Next, pronounce the names for 10 other people and ask them to spell it. Both tests will fail.
Furthermore, they are neither memorable nor evocative.
You're falling prey to the Latinate myth: if I create a name using etymologies or metonyms, and glom them together, I will have a great name. But you won't. You'll have a glommed-together name instead that does not evoke the meaning of any of the etymological roots or metonyms! Sometimes 1+1 = 0.
For details on the linguistic and branding criteria, read my LinkedIn post "Names That Got Game: 4 Steps To A Killer Name & Getting Buy-In" at:
If you have any questions, don't hesitate to contact me.
Best of luck,
When they are really the same thing, sure. But look at Apple: Mac, iMac, iPod, iPad, iPhone, Apple Watch (don't really like that one). Do you stand for one thing and one thing only and is that your app or your product -- and are you quite sure that's all you'll ever be? Works for Facebook. But if you're a product company and you've got a ton of different SKUs and require subbrands because they're in different categories, then no. That's why Procter & Gamble and other huge CPG firms have corporate names, but each of their products or product families get names like Tide.
If you expect to be acquired before you ever reach a second product/app or if your first one is going to be that successful, why confuse people? It's harder to remember 2 names than it is to remember 1.
Free free to set up a call if you'd like to explore this further.
Best of luck,
You're overthinking this by a lot. And you are making the mistake of starting from the view that they will never cover the "gap." So this means you have accepted their premise that their offer is a legitimate one. You can always split the difference between two reasonable offers, but when one offer is out of whack, then you have to reject that offer, period. You must start with the premise that their offer has no standing, any more than my offering to hire you for $10/year. If you are psychologically prepared like then, then here's what you do:
You go to Company B and tell them the truth: I am passionate about your company and this job and would love to work for you. But your offer of $100K doesn't reflect my actual market value, $150K. I have a standing offer for that from a company of comparable revenue and size. I'm not interested in a long back-and-forth and I'm sure you're not, either. If you truly can't do this or don't feel that's my value, I respect and understand that, as I'm sure you'd respect and understand why I can't accept your $100K offer. [Note: I can't emphasize enough how important this last sentence is. You diplomatically reject their offer completely. This is the diplomatic equivalent of walking out of the room, but very gracefully. If you deliver it right and you believe it, it's tremendously effective.] But I do hope I can work for you -- what can you do? [Then, stop talking. See what they say, no matter if the silence is 2 minutes long. And, btw, are you saying this to HR? I hope not. You're saying this to your hiring manager.]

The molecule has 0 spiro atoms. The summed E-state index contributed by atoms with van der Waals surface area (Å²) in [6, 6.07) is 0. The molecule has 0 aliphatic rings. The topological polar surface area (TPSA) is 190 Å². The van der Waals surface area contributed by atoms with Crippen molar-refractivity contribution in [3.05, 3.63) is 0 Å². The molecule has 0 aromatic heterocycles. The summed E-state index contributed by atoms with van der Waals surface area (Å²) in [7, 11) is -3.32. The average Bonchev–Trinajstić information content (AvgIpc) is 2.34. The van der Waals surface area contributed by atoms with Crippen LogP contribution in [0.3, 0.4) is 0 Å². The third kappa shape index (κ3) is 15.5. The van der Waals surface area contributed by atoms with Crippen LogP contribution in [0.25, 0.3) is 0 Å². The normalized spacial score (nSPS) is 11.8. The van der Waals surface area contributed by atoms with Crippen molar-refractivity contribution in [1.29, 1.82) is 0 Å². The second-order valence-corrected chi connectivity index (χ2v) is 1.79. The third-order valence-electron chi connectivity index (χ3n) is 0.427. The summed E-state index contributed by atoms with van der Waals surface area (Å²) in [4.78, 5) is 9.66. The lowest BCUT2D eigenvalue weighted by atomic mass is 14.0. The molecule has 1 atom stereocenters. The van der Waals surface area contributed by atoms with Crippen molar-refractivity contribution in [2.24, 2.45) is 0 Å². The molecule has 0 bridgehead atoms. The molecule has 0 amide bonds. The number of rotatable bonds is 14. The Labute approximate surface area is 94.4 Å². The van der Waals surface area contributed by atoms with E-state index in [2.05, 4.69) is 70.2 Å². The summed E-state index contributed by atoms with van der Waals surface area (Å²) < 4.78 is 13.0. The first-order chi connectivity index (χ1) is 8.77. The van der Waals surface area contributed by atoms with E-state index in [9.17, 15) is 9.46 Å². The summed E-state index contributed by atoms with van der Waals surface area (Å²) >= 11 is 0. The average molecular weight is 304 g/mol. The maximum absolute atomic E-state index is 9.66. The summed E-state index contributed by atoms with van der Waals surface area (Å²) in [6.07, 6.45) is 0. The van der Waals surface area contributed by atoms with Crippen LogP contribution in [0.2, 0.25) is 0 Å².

-Do they have an amazing bonus or stock package?
-Are there other reasons the offer is lower? I'm not taking those into account.
-If they say: How about $125K? You MUST respond, "I appreciate that very much, but I believe my market value is fair and proven, so I would have to say, "No, thank you." Then, again, be silent.
-They pay you a $50K signing bonus and guarantee in 12 months to raise your salary to $150K.
-Or you accept the $100K, with the understanding that they will review you in three (3) months and move you to $150K then, if you're not fired, of course.
-Or they give you a ton of stock or a 100% bonus plan. But first they have to accept the market value itself.
Also, consider the possibility that they are cheap and simply do not value anyone where they should. I don't know enough details to answer any of these questions, but this is how you should approach it.
First, please understand that you didn't "get" a provisional patent. Provisional patents are simply filed. They are not examined, and there is nothing to grant. All they do is establish a "Priority Date" enabling you to cite the filing in "Related U.S. Application Data" if and when you file for a utility patent (which, in due course, will be examined). Further, if you do not file within 12 months of the date on which you filed the provisional, your application will be deemed abandoned and you lose that priority date.
Second, when industry people said they'd buy it, did they tell you at what price? Because without a price range, their statements, while earnest, mean nothing. Even if they knew the price, is that price sustainable and achievable based on fixed and marginal manufacturing costs? I don't know and neither do they.
Third, you're correct that since you don't know the handtool market, and you have no desire to, you'd be crazy to stay involved. Nevertheless, if you were an inventor, why should you be cashed out now? Why shouldn't you hold on to a percentage for your contributions to date? I'm not saying you get the same share as the other co-inventors, assuming that, if they even get investors, they remain on in a meaningful capacity, but certainly you should get some share, representing your contribution to date. I also don't know how much time you have left before making a go/no-go decision on the provisional-> utility.
Further, if all of this comes to pass, how are they going to sell it? If it's via e-commerce, rather than through traditional sales reps, WDs, and the like, then perhaps there is a role for you. Not enough information to say, but certainly a consideration.